Capitol Alert

What to know about SEIU Local 1000’s proposed one-day strike

Manuel Rodriguez, a Wasco State Prison worker, joined fellow members of SEIU Local 1000 as they rallied at the Capitol on July, 1, 2009, to protest furloughs.
Manuel Rodriguez, a Wasco State Prison worker, joined fellow members of SEIU Local 1000 as they rallied at the Capitol on July, 1, 2009, to protest furloughs. The Sacramento Bee file

If history is a guide, the one-day strike that SEIU Local 1000 just announced for Dec. 5 will not happen. While state employee unions periodically authorize walkouts, including Local 1000 in 2009, none has actually taken place.

That gives the Brown administration a week to wrap up contract negotiations with California’s largest public sector union, which represents about 95,000 workers in nine of its 21 bargaining units, or risk embarrassing disruptions for lawmakers’ return to the Capitol on the first day of the new session and during the annual Christmas tree-lighting ceremony that evening.

But while the possible work stoppage would be unprecedented, it might also be illegal: Local 1000 has a no-strike clause in its contract.

It’s the first point the union addresses in a Q&A for members that was published Tuesday after the strike announcement, citing a 1984 order by the Public Employees Relation Board.

“The fact that the Union engaged in the strike in good faith can serve as a defense to any charges of illegality,” the post states.

Local 1000 and the Brown administration have been in talks since April, with the two sides yet to agree over terms of a proposed four-year raise and an increase in employee contributions for health care.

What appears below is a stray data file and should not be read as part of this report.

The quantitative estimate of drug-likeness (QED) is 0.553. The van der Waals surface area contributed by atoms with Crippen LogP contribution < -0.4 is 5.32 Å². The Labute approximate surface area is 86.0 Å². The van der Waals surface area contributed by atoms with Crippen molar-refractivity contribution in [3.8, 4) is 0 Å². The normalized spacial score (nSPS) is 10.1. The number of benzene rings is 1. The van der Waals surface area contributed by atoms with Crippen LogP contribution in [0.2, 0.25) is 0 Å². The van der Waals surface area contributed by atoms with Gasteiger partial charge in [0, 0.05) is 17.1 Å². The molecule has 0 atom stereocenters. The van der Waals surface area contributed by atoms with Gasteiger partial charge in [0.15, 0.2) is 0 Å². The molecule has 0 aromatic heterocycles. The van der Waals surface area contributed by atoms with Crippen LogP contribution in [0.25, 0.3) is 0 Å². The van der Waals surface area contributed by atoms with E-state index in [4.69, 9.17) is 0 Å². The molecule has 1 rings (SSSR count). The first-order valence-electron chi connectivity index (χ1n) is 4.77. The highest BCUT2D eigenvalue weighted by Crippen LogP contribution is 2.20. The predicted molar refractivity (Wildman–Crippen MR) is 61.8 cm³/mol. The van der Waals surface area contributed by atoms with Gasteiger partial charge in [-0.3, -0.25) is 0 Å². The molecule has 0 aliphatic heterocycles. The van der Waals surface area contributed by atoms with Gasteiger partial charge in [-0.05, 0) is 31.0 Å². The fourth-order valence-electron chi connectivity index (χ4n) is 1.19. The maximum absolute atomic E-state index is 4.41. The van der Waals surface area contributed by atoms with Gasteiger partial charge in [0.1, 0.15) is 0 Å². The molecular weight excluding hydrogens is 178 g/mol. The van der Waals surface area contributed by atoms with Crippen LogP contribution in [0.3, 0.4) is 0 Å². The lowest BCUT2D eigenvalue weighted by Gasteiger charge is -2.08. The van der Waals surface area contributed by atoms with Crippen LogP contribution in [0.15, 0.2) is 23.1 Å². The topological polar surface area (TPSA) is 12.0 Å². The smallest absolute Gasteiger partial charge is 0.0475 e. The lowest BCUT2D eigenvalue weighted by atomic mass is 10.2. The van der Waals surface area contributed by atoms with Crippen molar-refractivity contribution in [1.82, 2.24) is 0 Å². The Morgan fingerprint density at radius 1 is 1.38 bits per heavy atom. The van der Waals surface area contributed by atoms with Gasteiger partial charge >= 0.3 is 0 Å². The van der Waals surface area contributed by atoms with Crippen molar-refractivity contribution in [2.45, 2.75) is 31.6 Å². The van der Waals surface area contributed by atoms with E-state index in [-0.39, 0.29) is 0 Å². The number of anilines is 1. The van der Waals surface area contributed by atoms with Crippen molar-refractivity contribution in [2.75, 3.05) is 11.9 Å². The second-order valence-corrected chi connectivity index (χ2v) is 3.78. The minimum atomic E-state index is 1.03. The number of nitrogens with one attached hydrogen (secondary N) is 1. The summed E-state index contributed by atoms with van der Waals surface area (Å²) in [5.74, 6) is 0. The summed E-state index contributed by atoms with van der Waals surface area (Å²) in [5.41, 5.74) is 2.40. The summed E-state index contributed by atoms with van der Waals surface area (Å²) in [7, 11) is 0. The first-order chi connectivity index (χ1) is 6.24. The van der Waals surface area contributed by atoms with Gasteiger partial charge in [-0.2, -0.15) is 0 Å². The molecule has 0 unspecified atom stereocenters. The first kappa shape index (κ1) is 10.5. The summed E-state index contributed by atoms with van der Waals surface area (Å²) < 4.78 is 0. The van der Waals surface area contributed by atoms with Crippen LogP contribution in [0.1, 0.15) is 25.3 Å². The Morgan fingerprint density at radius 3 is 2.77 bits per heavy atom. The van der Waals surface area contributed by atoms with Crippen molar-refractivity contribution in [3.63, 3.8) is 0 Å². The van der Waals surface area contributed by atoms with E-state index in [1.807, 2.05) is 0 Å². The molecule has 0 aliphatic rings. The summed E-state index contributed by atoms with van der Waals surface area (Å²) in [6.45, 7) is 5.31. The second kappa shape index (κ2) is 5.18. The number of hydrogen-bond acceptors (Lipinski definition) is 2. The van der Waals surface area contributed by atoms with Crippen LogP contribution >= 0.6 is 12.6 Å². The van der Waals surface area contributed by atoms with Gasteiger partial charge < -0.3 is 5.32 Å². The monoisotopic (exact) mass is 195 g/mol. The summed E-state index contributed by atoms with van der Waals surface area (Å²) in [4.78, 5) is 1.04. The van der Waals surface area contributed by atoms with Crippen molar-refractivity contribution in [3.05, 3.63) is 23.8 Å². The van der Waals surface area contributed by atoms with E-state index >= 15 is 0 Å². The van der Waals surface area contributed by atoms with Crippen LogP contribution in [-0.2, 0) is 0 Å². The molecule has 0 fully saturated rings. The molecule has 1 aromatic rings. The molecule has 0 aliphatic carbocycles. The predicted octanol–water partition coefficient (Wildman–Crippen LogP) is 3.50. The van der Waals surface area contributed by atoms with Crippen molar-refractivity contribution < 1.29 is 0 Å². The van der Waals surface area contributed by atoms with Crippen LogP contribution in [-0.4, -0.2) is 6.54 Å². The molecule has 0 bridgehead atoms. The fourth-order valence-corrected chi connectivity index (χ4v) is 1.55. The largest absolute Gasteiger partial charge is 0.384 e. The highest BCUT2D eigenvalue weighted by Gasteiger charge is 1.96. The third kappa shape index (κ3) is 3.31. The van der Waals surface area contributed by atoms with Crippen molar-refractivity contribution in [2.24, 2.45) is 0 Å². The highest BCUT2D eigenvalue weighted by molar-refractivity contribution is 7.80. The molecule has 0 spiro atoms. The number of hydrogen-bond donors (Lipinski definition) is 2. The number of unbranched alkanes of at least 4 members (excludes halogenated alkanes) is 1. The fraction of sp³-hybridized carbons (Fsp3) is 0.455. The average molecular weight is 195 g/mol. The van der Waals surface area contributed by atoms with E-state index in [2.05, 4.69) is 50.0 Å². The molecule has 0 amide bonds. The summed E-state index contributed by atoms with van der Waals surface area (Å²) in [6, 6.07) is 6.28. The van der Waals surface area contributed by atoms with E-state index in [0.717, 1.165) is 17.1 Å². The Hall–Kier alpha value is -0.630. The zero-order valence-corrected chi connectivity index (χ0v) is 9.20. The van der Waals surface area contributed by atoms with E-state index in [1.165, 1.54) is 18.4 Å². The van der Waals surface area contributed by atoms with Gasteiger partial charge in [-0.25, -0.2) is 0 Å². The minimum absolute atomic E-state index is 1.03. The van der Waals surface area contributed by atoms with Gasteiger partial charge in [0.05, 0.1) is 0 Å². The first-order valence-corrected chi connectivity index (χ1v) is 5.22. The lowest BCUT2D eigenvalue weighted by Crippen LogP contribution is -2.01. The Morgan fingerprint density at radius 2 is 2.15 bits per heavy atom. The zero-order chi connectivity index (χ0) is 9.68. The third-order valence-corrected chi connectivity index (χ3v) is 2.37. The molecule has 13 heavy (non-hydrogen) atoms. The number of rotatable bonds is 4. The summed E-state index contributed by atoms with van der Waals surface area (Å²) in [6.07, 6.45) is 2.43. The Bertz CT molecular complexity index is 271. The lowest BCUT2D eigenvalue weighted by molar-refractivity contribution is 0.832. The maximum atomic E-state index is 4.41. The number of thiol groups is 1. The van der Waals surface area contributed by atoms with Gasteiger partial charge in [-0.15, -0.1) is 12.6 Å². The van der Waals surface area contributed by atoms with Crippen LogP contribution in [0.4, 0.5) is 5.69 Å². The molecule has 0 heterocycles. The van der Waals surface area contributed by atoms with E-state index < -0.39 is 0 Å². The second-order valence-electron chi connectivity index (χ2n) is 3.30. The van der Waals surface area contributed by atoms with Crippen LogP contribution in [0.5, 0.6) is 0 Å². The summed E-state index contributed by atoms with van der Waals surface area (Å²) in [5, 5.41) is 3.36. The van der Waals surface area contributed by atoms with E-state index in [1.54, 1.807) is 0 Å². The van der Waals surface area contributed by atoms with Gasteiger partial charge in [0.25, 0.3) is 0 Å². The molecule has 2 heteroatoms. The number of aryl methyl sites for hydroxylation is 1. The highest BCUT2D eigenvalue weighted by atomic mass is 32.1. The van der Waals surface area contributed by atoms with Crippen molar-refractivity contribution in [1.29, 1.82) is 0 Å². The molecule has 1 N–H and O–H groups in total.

In its Q&A, the union argues “the State has committed an unfair labor practice by bargaining in bad faith” and presents six reasons, including refusing to consider gender pay inequities, unilaterally changing the calculations of health care costs, threatening state workers with discipline if they picket, and taking “an illegal take-it-or-leave-it approach to bargaining.”

Without addressing any of those specific charges, the administration has disputed the characterization. The state “has been committed to bargaining in good faith,” it said in a statement Tuesday, and “will continue good faith negotiations during this process until an agreement is reached.”

The Q&A also provides information on where workers can find a picket line and on manager-retaliation and leave issues. Local 1000 has set up a hotline number for a strike legal defense team that members are urged to call if someone tries to punish them or prevent them from participating in the walkout.

The post clarifies that members will not be paid if they go on strike and that the union will not provide financial support to participants because its “strike fund is established for long-term economic strikes.” But it urges employees not to go to work as normal on Dec. 5.

“You will be undermining your co-workers’ fight for a better contract, and our union’s efforts to hold the state accountable to good faith bargaining,” the Q&A states.

Alexei Koseff: 916-321-5236, @akoseff

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